The Illustrious Mr. Benjamin
Point One: Safari
Perhaps because hiring him would help eliminate the competition.
In response, Gruber argues that there are many other explanations, primarily that, by bringing Hyatt on-board, they gain an experienced, standards-aware, browser-savvy developer. He says:
Chimera and Safari might be competitors, but they certainly are not enemies. They’re both pulling in the same direction — towards web standards, and away from over-dependence on Microsoft. Even if, after the dust settles, Chimera ends up more popular than Safari, Apple still wins. My guess is that both browsers will be very popular.
This is where you disagree. You see, Apple has learned a big lesson from relying so heavily on Microsoft for the last few years. It’s breaking away, moving forward on its own. By creating Safari, Apple isn’t just delivering a good browser for Mac OS X. There’s more at stake.
Apple’s days of relying on others to determine its success are over, and Safari is the first step toward true independence.
Apple is declaring that, indeed, Mac OS X will have a great browser, and that this great browser must come from Apple itself. Understanding this point is key in understanding Apple’s new direction toward independence and control of its hardware, its software, and most importantly, its future. This is crucial to Apple’s success in a time where success is far from a guarantee.
Not depending on other companies to create their software is the first step. Controlling and containing what software exists for their platform is the second step. Because Apple wants the best browser on its platform to be made by Apple (thereby severing its reliance on external sources), it must either eliminate or control any and all competition.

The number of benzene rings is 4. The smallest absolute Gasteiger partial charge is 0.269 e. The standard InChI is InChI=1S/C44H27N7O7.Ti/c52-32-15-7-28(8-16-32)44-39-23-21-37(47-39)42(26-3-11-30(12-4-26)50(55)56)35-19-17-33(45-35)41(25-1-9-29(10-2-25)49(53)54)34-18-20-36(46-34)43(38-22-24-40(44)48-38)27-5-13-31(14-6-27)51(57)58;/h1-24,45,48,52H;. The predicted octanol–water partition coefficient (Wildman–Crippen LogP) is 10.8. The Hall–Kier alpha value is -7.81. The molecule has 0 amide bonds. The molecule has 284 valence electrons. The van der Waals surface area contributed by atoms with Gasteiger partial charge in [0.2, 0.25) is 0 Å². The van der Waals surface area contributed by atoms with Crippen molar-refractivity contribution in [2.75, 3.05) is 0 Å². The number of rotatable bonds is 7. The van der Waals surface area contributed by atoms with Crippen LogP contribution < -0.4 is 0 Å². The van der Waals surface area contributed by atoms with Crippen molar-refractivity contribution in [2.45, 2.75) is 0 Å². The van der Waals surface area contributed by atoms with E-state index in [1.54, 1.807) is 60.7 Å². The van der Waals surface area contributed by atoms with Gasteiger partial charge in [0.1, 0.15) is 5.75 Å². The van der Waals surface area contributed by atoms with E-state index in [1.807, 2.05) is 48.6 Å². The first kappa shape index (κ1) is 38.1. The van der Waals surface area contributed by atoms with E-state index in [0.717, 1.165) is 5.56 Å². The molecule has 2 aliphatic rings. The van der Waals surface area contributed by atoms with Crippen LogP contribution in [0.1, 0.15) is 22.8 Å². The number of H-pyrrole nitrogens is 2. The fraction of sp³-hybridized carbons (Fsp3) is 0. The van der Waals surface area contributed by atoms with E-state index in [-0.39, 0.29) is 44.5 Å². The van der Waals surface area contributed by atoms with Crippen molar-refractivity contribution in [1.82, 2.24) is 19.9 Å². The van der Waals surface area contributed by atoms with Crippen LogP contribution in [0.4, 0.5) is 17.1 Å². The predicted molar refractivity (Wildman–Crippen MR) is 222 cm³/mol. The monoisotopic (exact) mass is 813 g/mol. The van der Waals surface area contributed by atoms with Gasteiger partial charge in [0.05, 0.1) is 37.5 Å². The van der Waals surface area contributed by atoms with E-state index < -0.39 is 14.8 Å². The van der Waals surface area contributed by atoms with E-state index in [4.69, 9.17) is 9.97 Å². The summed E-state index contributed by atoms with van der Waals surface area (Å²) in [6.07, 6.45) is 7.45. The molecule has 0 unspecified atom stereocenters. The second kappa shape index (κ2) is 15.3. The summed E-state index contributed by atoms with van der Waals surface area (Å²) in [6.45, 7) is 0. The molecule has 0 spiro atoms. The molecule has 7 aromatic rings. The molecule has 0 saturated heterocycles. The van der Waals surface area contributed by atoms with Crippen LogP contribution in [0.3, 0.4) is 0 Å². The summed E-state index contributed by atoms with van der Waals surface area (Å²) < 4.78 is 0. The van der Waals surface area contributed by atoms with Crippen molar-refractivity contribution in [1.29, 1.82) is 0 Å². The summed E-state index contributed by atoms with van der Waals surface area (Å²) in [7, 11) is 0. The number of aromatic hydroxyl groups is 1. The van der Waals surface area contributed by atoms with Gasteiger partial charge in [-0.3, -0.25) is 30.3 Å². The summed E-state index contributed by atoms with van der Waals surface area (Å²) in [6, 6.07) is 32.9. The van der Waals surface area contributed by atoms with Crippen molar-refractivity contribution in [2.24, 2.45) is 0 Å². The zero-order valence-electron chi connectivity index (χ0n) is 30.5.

By nabbing Chimera’s creator they gain a smart, browser-savvy developer. But more importantly, they gain the mojo of the Chimera project itself. Hyatt is part of Apple now. Without him, Chimera will die (or at least suffer), and Safari will rise as the best browser for Mac. This is precisely what Apple wants.
In fact, it’s already happening. On Sunday, Mike Pinkerton (Chimera’s lead developer) writes in his weblog:
I’m torn about what to do with Chimera. It’s obvious it will only ever be a marginal product on a even more marginal platform. AOL and Netscape have no interest in supporting it. Who aspires to be number two in an already over-commoditized space? Working my ass off for 3% just isn’t any fun any more. Safari has already won, the rest is just to see by how much.
This is Chimera’s lead developer here, people.
If there is doubt about Apple’s goal for software independence and for Apple-made software to be king on Mac OS X … just keep your eye on Steve over the next year.
Point Two: X11 – Apple’s Inroad to the Enterprise
In your post regarding the announcement of Apple’s X11 software release, you say:
Perhaps the most important software release from Apple was the one it spent the least time (actually, no time) promoting: X11.
Gruber disagrees with this, writing: